Monday, February 8, 2016

More on Nurturing Pretend Play

I’ve always been interested in poems/songs that support emerging pretend play skills. Miss Polly’s Dolly and Baby What’s Wrong? are two resources that are up to the challenge! Both resources are available on the Teachers Pay Teachers site in three formats: Regular (no symbols), SymbolStix (n2y) and Picture Communication Symbols (Mayer-Johnson/Dynavox).

Miss Polly’s Dolly is a sweet poem about having a sick dolly, needing to call the doctor, having to get a prescription for medicine, putting your dolly to bed and bracing yourself for the inevitable bill.  Baby What’s Wrong targets a broader range of pretend play babycare skills and reinforces words that reflect important physical states (sick, tired, cold, thirsty, hungry, wet) that every parent wants their child to be able to communicate instead of fretting or crying. And …what parent doesn’t want their child to understand the phrase ‘right now!”  e.g., Give that baby a bottle … right now!   : )

I like to conduct both activities with props, inviting the child to ‘act out’ what they just heard or saw after reading/animating a page together. 

Miss Polly's Dolly Props                                                                            Baby What's Wrong? Props        

If you have a symbol-supported version of the song, you already know that the necessary symbols appear after the page animations are complete and are conveniently available to conduct Aided Language Stimulation. For more information on Aided Language Stimulation visit  If you are using your ASbyS on an iPad the pinch-zoom feature can be used to enlarge symbols allowing crucial aspects of the symbols to be made more recognizable as a result of enlargement.  Please visit a previous post, Utilizing the ‘Pinch Out to Zoom in’ Feature of the iPad for additional information.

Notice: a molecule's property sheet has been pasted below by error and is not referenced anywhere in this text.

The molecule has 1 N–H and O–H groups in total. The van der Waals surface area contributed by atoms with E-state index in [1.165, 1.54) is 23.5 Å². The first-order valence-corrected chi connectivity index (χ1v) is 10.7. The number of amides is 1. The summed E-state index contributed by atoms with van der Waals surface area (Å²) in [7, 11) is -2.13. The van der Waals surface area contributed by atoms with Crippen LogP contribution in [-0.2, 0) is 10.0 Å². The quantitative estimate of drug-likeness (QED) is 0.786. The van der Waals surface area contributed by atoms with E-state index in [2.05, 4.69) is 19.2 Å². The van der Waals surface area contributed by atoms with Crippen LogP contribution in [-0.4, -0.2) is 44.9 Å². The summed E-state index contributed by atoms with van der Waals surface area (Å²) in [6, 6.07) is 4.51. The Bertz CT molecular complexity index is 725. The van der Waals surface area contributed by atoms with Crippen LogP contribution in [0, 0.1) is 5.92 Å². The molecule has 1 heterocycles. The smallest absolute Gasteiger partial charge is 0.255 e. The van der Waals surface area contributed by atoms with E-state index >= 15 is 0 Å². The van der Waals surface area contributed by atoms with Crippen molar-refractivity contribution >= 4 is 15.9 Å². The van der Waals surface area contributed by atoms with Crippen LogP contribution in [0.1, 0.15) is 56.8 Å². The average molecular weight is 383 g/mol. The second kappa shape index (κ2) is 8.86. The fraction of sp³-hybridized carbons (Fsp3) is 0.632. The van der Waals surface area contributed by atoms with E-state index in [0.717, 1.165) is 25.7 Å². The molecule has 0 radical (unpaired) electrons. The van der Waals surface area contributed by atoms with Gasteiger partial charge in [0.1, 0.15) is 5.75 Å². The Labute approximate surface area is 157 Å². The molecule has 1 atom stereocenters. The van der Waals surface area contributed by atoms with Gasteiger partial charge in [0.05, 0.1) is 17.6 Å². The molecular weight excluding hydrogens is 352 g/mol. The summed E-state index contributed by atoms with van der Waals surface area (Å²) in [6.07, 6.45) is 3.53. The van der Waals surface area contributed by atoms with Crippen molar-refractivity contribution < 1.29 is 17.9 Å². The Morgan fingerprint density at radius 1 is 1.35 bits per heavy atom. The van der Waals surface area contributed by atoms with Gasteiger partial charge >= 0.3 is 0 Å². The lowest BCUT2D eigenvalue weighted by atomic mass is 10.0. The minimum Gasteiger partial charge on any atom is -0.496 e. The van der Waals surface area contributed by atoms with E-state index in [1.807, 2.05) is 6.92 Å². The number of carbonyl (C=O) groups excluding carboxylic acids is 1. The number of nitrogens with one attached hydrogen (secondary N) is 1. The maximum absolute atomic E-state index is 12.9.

Both pretend play songs lend themselves beautifully to AAC collaboration either non-electronically or using a voice-output device. When conducting Baby What's Wrong as a ‘mini play’, for example, one child might be assigned the sound effects coded green (whaa whaa, brrr, brrr, cough cough, yawn yawn, sing sing); another might be assigned the physical states coded blue (hungry, thirsty, burping, wet, sick, tired, cold); while a third child is assigned the needed objects coded red (bottle, cereal, back, diaper, medicine, bed, blanket). These color-coded printed words have been incorporated to help students recognize when it’s their turn to add their voice to the unfolding song/poem/play.  

Please refer to a previous post Using Poems as a Mini Play  and Using a Planning Sheet to Assign Roles  for further clinical suggestions.

While some children will be using poem-specific communication displays to collaborate, others might be using those same displays non-electronically as a memory device/ organizing prop.  So last year you created some song-specific communication displays to support a child using a classroom communication device, this year those same displays might be used non-electronically as an organizing or memory aid for a child with emerging speech!

Children with emerging speech can often benefit from using a flip book version of the slot-filler items in the poem/song to support their roles when using an ASbyS. These flip books present key words (more specifically the slot-filler words) sequentially in a flip book arrangement.

This works especially well when used in conjunction with a sequential voice-output communicator such as the Step-by-Step Communicator by AbleNet ( (

This ‘sequential communicator’ (generic term) is also perfect for children undergoing switch training, especially when used in conjunction with a Y-cord that makes the process errorless. For more information on the use of the Y-cord please visit,  

As an aside, I also find these flipbooks to be a great addition to the child’s bedtime routine allowing you to sing the song with expectant pauses that invite collaboration. 

I think these two pretend play songs are especially useful when working with ‘students on the spectrum’. They embody many of the features that seem to be appealing to this population of children …  electronics, music, props, predictable structure, sound effects …. and best of all there is a lot of fun to be had with these two resources!

…’til the next post …  (new posts every Monday)

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©2016 Carol Goossens’, Ph.D.
Augmentative Communication Consultant
Speech-Language Pathologist
Special Educator